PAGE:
Chapter 16 Questions
1. A physician and his colleagues decide to set up a laboratory owned by a dummy corporation in their wives' names and begin to refer patients to this laboratory. What (if any) laws have they violated?
Whilst referring their very own patients to a laboratory, the physician and his colleagues violated the False Claims Act (FCA) and the Physician Self-Referral Law because they formulating a dummy corporation in a means of deceiving its patients and the government.
Confronted with rising costs, the Federal government is fomenting a quiet revolution in how doctors and hospitals are paid and regulated. At the forefront of this revolution are two trends, one punitive, and one incentive based, which will require healthcare providers to rethink the way they do business. Over the last ten years, the Federal government has dramatically increased its enforcement activities, both criminal and civil, in an effort to essentially force healthcare providers to improve the quality of care they provide. "Compliance," in contrast, refers to a separate category of risk involving reimbursement and billing issues. In its role as the largest healthcare payor in the nation, the Federal government has traditionally taken the lead in investigating and prosecuting healthcare providers who illegally obtain payment from the various federally funded healthcare programs. The purpose of the compliance function, as described by the Federal government, is to insure that facilities are in compliance with the various billing and reimbursement requirements intended to prevent such fraudulent billing (Schindler, 2009).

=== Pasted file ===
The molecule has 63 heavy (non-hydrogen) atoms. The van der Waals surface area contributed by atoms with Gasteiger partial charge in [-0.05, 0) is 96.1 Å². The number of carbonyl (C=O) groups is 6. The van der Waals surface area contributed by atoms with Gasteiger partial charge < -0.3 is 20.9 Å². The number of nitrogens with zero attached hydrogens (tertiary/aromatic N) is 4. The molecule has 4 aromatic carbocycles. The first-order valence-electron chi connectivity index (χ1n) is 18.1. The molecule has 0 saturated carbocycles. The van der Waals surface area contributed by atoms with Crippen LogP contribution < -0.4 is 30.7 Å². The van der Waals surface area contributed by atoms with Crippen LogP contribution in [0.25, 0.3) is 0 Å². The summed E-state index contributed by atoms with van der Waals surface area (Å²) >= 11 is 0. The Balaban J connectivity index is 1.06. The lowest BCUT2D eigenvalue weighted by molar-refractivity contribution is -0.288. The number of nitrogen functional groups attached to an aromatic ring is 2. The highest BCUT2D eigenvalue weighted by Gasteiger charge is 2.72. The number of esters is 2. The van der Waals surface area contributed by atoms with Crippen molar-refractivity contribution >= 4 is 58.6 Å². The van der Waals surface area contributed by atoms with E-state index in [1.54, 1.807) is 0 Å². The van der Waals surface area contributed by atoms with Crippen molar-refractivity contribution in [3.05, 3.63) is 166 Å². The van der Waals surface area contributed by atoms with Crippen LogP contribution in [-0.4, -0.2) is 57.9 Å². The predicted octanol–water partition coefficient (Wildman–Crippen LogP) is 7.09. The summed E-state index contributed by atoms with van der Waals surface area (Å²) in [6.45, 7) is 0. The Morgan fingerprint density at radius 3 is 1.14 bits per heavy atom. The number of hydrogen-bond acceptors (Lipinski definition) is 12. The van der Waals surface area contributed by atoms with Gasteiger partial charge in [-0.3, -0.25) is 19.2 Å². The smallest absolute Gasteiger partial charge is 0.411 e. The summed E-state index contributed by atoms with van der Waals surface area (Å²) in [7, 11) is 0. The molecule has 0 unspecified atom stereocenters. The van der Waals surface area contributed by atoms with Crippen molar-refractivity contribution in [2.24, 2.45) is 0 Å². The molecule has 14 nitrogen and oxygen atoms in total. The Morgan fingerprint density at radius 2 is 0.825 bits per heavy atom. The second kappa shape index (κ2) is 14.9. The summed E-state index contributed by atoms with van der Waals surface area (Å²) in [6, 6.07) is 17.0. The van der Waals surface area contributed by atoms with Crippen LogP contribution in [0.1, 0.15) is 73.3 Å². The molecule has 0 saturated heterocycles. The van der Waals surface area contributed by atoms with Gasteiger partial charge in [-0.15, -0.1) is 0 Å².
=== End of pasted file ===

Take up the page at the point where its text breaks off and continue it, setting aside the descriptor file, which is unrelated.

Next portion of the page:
Schindler, D. S. (2009). Pay for Performance, Quality of Care and the Revitalization of The False Claims Act. Health Matrix: Journal Of Law-Medicine, 19(2), 387-422.
2. You are the new compliance manager for a healthcare organization. Describe the steps you will take to ensure that your compliance plan is legal and effective.
In light of the new...
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